March 17th, St Patricks Day, is the traditional planting day for peas.

You’ll definitely want to give peas a chance because they are one of the easiest vegetables to grow. There are three different types: Snow peas that make large edible pods with immature peas,  Snap or Sugar Snaps that have full size peas and an edible pod and Standard peas  in which you don’t eat the pod and they are grown just for the peas inside the pod.  My personal favorite are Sugar Snaps because they are super sweet, and kids love to eat them right on the playground. Fast food at it’s finest!

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Peas climbing the playground fences on an early spring day at Mount Kisco Child Care Center

Here in NY, peas are the first seeds of the garden season that are directly planted into our cool late winter soil. They are ideal for school garden projects in which the school year ends in mid June. The K-12 school year does not always mesh up with the garden year, but peas will climb fences in your playground and will deliver plenty if you plant enough before the end of March. They take about 2 months to get to the harvest stage.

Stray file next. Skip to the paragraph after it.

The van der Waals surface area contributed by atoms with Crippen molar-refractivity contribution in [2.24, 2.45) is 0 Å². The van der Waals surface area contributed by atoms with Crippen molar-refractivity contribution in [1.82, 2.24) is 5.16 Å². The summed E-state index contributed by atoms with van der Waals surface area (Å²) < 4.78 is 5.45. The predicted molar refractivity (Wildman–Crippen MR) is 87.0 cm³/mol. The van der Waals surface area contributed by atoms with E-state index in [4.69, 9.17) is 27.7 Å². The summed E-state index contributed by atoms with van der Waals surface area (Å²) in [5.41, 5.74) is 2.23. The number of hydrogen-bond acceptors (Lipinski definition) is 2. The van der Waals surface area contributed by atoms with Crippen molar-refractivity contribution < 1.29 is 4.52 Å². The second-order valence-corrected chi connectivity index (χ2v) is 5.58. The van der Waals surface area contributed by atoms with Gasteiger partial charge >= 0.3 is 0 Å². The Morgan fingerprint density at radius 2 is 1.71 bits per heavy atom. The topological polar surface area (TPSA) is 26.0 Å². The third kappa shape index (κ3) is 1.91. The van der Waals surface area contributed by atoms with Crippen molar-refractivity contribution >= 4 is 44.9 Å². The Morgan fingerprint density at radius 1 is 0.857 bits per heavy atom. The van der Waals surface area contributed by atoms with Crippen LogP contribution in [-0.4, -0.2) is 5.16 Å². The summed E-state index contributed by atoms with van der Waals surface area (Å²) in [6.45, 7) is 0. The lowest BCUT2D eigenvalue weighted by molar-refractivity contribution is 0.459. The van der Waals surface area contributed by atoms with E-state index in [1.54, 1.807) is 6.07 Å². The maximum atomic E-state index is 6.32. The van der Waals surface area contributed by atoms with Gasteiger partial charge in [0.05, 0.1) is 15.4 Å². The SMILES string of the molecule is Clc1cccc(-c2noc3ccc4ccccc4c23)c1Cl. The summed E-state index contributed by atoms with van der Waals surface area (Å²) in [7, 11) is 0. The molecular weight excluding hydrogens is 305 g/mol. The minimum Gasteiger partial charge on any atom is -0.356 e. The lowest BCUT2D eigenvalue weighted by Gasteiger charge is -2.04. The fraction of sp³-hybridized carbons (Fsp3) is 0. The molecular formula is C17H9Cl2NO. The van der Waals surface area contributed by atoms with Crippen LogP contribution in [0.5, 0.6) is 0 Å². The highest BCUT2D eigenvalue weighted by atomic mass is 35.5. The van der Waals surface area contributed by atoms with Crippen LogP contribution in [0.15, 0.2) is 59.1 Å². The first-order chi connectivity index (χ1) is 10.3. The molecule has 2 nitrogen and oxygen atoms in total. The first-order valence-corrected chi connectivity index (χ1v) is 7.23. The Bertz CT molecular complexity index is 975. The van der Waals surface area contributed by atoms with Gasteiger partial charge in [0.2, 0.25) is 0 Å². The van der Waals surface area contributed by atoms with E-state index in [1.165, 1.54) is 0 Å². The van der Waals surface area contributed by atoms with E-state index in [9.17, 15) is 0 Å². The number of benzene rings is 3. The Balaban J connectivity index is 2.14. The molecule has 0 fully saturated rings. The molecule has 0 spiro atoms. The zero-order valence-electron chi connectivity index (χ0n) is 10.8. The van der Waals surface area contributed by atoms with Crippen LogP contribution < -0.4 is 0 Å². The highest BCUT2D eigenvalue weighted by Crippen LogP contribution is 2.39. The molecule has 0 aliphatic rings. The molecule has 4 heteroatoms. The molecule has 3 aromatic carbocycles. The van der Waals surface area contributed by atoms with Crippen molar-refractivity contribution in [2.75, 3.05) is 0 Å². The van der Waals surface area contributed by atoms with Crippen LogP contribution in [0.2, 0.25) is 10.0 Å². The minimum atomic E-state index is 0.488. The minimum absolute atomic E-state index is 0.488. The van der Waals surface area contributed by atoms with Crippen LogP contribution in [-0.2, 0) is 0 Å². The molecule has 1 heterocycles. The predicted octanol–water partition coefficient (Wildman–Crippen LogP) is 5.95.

Plant peas in a sunny spot an inch or two deep and an inch apart. Plant plenty of them! Once they sprout, give the peas something to grab onto: some string, a trellis or even a chain link fence.

IMG_5517At Mount Kisco Child Care Center, the kids love to count out 8 peas, pop them into a decorated envelope and hand the packs of peas out as they march in the local St. Paddy’s Day parade.

By the end of June, it will be too hot for the peas to thrive, they prefer cooler weather. As the plants turn brown and wilt, we’ll pull them out and put them into our compost bins.  Another crop can be planted in August that will provide peas for the fall.

Besides eating them right off the vine, peas are delicious in many recipes. Pea pods are great in stir fries, and you can use fresh (or frozen) petite peas in a spring pea soup with a garnish of mint for extra zing.

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Pea

Pea plants get composted once they are finished producing peas.

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